The cruise line president took a deep dive into luxury cruising in the ‘Luxury Cruising in Asian Waters’ keynote address yesterday at Seatrade Cruise Asia Pacific (October 24-26) taking place at the JW Marriott Hotel Hong Kong.
‘The consumer has changed,’ she said, explaining that North America – the second largest luxury market in the world after Asia, with China in the forefront – is seeing a change in baby boomers’ behaviour. ‘How do they spend their money? They spend it on travel. So there is this incredible shift, which is already happening here in the United States and in Europe, in which instead of buying more jewels, they’re buying more experiences.
The last three years have seen fundamental changes in traveller behaviour. 49% of people are flying less often and staying for longer, 51% prefer experiences over goods, compared to 9% for the latter, 59% plan on using travel advisors for half or more of their bookings, and 50% are embarking on ‘revenge travel’ – making up for time lost during the pandemic.
Wealth, but little time
Compared to in the US and Europe, ‘In Asia… it’s slightly different. We still see, particularly from the younger demographics, a huge consumption of durable goods and fashion, which is great for the global economy. But we’re seeing this broader trend of increasing experiences going faster and faster.’
Muckermann went on to explain that there is a pool of wealthy individuals in Asia, with little time but the means and willingness to travel to unique, luxury destinations. The line’s fly-cruise Antarctica product, a six-day White Continent experience made possible by charter flight – is ‘super popular with wealthy Chinese people…they don’t care that the product is more expensive. They still want to have the experience, but they don’t have the time.’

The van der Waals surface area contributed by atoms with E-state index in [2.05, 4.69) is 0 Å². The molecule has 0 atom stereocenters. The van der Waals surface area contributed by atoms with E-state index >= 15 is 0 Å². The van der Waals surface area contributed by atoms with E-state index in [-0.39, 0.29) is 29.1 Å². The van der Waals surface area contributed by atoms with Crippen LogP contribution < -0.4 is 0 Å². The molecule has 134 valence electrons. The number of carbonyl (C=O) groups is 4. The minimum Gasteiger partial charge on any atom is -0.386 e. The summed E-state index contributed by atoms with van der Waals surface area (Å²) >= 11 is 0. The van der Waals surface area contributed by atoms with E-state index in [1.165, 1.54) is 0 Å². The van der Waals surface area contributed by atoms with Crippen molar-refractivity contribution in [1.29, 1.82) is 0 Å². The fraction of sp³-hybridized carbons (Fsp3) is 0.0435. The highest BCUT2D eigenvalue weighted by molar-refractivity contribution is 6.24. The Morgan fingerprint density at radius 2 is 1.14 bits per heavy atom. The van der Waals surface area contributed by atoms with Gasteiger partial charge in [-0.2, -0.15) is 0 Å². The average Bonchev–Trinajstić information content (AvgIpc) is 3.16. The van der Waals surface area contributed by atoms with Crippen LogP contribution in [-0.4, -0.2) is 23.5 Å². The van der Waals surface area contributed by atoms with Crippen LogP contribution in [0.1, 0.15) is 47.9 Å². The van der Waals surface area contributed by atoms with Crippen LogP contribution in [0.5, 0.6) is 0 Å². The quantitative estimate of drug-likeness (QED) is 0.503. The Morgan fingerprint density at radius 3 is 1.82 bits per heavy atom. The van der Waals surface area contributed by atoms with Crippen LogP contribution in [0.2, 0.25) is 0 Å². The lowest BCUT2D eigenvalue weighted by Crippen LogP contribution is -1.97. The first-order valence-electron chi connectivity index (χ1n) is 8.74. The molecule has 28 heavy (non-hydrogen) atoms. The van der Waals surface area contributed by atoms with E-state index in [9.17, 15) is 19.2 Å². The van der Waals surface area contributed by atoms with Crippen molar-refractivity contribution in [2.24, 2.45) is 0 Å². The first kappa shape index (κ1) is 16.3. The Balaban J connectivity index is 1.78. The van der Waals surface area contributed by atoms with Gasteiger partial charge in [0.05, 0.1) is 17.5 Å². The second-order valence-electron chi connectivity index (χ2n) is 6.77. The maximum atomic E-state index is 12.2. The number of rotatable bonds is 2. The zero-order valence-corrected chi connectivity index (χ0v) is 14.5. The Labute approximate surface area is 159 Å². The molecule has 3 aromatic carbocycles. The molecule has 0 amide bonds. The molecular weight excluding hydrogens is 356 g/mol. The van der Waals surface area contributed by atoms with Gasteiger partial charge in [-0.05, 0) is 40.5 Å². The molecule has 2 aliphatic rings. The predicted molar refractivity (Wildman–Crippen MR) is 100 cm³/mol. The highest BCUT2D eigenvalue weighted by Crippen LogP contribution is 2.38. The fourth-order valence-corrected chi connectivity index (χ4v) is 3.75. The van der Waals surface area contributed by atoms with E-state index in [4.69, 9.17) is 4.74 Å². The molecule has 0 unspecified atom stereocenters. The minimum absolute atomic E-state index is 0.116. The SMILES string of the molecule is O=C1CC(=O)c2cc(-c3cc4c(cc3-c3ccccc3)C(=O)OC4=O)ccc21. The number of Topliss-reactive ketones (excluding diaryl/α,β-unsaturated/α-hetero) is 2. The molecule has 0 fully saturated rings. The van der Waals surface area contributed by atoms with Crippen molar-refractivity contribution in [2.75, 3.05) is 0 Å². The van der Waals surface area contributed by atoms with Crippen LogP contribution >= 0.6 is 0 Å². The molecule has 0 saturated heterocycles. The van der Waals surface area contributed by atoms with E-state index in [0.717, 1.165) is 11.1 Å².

In China, 8/10 individuals are more willing to pay for experiences over tangible products. 72% plan on taking longer trips, vacationing from six-10 days per trip, and 70% wish to take slow, recuperative travel over an activity-packed itinerary. 60% consider natural scenery as their first priority.
Muckermann stated that ‘luxury today is abused, everything is luxury,’ which leads us to reflect on what real luxury is and its nuances.
‘In reality, the luxury industry is built on a paradox,’ she said. ‘Because the more desirable a brand becomes, the more it sells, the more it sells, the less desirable it becomes,’ citing former Hermès CEO Patrick Thomas.
‘This is really the biggest challenge for luxury today because we all want to grow. But we need to apply the right strategies to be able to segment the market in a way in which that single consumer still feels part of an elite and feels very special.’
‘The biggest issue of the luxury cruise industry is that we are the best kept secret in the industry,’ said Muckermann. As a result, Silversea ‘welcomes enormously’ luxury hotel groups entering the cruise market, with the potential for more cruisers to stumble across the cruise line ‘at some point.’
Following Muckermann’s presentation, delegates were invited to Hong Kong’s Victoria Harbour to see Silver Muse sail away, illuminated by the light show, ‘A Symphony of Lights.’